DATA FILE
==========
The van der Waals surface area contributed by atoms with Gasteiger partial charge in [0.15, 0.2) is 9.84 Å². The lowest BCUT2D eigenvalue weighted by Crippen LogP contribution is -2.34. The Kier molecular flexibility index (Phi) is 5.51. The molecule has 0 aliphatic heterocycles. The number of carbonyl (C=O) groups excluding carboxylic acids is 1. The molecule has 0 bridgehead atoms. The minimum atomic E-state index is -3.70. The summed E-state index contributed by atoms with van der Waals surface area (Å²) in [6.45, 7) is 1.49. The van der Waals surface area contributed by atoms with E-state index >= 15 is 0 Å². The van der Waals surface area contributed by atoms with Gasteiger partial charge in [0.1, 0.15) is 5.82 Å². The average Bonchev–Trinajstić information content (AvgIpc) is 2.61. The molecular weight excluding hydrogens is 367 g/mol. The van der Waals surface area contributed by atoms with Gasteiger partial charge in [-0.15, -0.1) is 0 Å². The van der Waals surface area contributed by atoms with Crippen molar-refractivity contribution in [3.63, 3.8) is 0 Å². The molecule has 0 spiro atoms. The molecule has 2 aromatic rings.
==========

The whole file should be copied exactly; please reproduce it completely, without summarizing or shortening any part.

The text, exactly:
The van der Waals surface area contributed by atoms with Gasteiger partial charge in [0.15, 0.2) is 9.84 Å². The lowest BCUT2D eigenvalue weighted by Crippen LogP contribution is -2.34. The Kier molecular flexibility index (Phi) is 5.51. The molecule has 0 aliphatic heterocycles. The number of carbonyl (C=O) groups excluding carboxylic acids is 1. The molecule has 0 bridgehead atoms. The minimum atomic E-state index is -3.70. The summed E-state index contributed by atoms with van der Waals surface area (Å²) in [6.45, 7) is 1.49. The van der Waals surface area contributed by atoms with E-state index >= 15 is 0 Å². The van der Waals surface area contributed by atoms with Gasteiger partial charge in [0.1, 0.15) is 5.82 Å². The average Bonchev–Trinajstić information content (AvgIpc) is 2.61. The molecular weight excluding hydrogens is 367 g/mol. The van der Waals surface area contributed by atoms with Gasteiger partial charge in [-0.15, -0.1) is 0 Å². The van der Waals surface area contributed by atoms with Crippen molar-refractivity contribution in [3.63, 3.8) is 0 Å². The molecule has 0 spiro atoms. The molecule has 2 aromatic rings.